Having upgraded one machine to Leopard and seeing that it didn’t trash my hosts file, I got all cocky and thought that I’d upgrade my Mac Mini, which I was running as a development server.
Because it took me a while to set up and get right, I was loath to have to go through this again. I use a virtual host for every client I work with, and the only way I could get other machines on the network to see these is by manually editing host files. This is a small pain, so I was glad that Leopard didn’t obliterate these edited host files on either machine.
Having learned painful lessons before, I actually took the unusual step of making a full backup (of both machines as it turns out) before upgrading. I’ve never ever done this before, because I am essentially lazy. Not this time.
After running through the same painless installation process as previously, I had a Leopard running Mac Mini, that seemed to be doing just fine. A quick check of the hosts file and it is again intact as before.
Sadly, and altogether expectedly, it knackered the server. I was praying that there would be some form of magic that would actually mean that I’d install Leopard and it would all just work. Clearly I was living in cloud cuckoo land, but hey, I’m prone to this occasionally.
Setting up Apache. Or am I?
Firstly I had to turn the server on again. No bother with that, a quick trip to the preferences panel and away we go. With it now working, I obviously wanted to apply the changes I had previously made to my httpd.conf file.
At this juncture I should say that I find Cocoatech’s Pathfinder indispensable for setting up the server. I hate using the Terminal to edit text files (it’s just too nerdy), and as TinkerTool is not Leopard ready yet, it’s the only other way I can access hidden files. Yes, I do know about the ‘Go’ command. Now.
I have a user on the mac configured to serve the files, as I find this easier than navigating through to the webserver folder. When I am working, I edit the servers files from my MacBook, and I have encountered permission problems with the webserver folder before. So this (the document root), the virtual hosts and the usual includes and extended index options were going to need changing.
Having found my back up copy of httpd.conf, I then navigated to /etc/httpd/httpd.conf. Opening them both up side by side, I prepared to work through the document. Odd then, that both appeared to be the same. Turning the server off and on (come on – it’s the IT support fail safe the world over) did nothing, so I then started to frantically Google “Leopard Apache problems”.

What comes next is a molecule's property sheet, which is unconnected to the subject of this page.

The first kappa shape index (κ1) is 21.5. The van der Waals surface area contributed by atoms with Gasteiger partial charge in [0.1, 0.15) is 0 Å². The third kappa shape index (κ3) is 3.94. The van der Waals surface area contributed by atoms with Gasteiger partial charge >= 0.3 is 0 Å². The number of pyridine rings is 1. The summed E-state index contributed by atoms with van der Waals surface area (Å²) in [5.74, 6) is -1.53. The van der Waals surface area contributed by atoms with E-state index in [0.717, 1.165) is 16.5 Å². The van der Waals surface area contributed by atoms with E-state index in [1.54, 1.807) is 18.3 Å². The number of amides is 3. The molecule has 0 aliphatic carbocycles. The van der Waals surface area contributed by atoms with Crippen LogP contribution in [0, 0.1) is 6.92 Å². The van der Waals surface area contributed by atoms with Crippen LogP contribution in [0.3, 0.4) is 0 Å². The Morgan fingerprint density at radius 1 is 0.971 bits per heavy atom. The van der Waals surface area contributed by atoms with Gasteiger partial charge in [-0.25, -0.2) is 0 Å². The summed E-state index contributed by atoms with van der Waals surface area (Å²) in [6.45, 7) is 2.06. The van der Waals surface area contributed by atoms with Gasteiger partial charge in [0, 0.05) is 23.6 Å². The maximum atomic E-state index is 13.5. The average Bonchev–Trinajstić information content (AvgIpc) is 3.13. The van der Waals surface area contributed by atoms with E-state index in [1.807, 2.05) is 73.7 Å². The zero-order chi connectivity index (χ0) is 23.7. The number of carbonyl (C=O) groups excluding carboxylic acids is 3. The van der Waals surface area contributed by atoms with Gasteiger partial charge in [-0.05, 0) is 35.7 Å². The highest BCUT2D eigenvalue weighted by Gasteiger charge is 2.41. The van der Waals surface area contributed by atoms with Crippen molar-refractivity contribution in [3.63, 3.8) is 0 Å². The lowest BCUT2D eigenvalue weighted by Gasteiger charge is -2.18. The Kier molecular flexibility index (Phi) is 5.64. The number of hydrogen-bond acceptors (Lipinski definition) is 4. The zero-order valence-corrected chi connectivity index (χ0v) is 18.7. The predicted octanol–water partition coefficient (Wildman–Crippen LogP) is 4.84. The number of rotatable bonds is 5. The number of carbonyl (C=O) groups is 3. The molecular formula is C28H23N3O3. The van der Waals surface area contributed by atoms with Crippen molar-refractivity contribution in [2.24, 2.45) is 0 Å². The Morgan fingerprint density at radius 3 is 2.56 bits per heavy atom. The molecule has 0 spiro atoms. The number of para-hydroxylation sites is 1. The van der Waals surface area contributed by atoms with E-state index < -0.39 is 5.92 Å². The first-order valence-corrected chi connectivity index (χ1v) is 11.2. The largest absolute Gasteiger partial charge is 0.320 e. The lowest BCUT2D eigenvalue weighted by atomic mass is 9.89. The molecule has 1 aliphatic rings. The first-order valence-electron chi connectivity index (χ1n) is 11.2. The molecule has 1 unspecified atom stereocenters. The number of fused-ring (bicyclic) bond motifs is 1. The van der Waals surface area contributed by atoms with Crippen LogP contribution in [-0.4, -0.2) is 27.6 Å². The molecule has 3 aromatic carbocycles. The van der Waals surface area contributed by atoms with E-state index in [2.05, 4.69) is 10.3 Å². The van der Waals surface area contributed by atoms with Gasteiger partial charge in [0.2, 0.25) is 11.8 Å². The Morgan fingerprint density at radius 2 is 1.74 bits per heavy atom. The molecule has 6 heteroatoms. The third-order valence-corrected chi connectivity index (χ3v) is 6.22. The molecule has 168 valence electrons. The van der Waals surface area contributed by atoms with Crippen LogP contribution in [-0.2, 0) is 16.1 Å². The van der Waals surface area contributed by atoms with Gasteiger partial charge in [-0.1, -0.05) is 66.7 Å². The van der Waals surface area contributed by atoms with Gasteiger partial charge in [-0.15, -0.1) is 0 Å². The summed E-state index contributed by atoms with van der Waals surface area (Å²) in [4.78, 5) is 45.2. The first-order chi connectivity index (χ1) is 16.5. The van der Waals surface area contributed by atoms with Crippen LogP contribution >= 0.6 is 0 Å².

It was at this point (and when I say at this point, I mean a good 45 minutes later) that I noticed out of the corner of my eye a folder in /etc entitled ‘apache2’. Balls.
A quick peek in here revealed another httpd.conf. The Leopard installer had been kind enough to save my old folder, despite it’s redundancy, and this (plus my own stupidity) confused the hell out of me.
Anyway, now that I found it, I set about editing it. This version of Apache splits the config files up. The httpd.conf file now draws in info from separate files that control other aspects, amongst them virtual hosts and also now PHP. This I think is a good thing. It will take a bit of getting used to though. If you prefer you can still stick it all in one file, but this seems to be the way forward, so if you can’t beat em etc…
It took a while to find all the things I needed, as things were spread across different files or in different places to what I am used to, however, within about half an hour I had the server bit up and running. The only thing that was playing up was virtual hosts. Agh.
I’ve had problems with Virtual Hosts before. The annoying knack of not correctly identifying the problem, coupled with not knowing how to approach a solution, always sees me waste hours on these buggers. This time was not really that different.
A few Google’s later and I had read a load of stuff that didn’t help at all, including one Apple Discussion post that was supposed to provide the answer but didn’t. I then came across a post that showed a way of checking to see if the syntax in your configuration files works. So via terminal, I typed in:
[warn] NameVirtualHost *:80 has no Virtual Hosts
Thanks. For. That.
If name-based vhosts should be used a NameVirtualHost directive must appear with the IP address set to be used for the name-based vhosts. In other words, you must specify the IP address that holds the hostname aliases (CNAMEs) for your name-based vhosts via a NameVirtualHost directive in your configuration file.
Now, I might be wrong here, but that basically intimated that I might actually need to put an IP address in. Previously, in my 1.3.3 I had always gotten away with NamVirtualHost *:80 and VirtualHost *. Not anymore it seems. I put in the IP address, in both the NameVirtualHost directive and the VirtualHost directives and bingo, I finally had my virtual hosts back.
So, only PHP and MySQL left…
PHP and MySQL
Now I’d already read that you need to re-create a symbolic link to your mysql default socket file for MySQL to play nice in Leopard. PHP, it seems, might also require a change to the php.ini file to point to a new PHP executable location. The addtype directives for PHP were also missing from http.conf.
Within /etc/apache2/other there is a php.conf file though, and this contains the PHP addtype directives. This conf file is automagically appended to the httpd.conf file, so there’s actually no need to add it in to httpd.conf. This is confusing, as there are the usual addtype directives within httpd.conf.
So with this in mind, I thought I’d test both first to see if they worked. I’ve got an installation of TextPattern and PHPBB on the server, as well as PHPMyAdmin, so this was going to be fairly easy. Much to my surprise, both worked.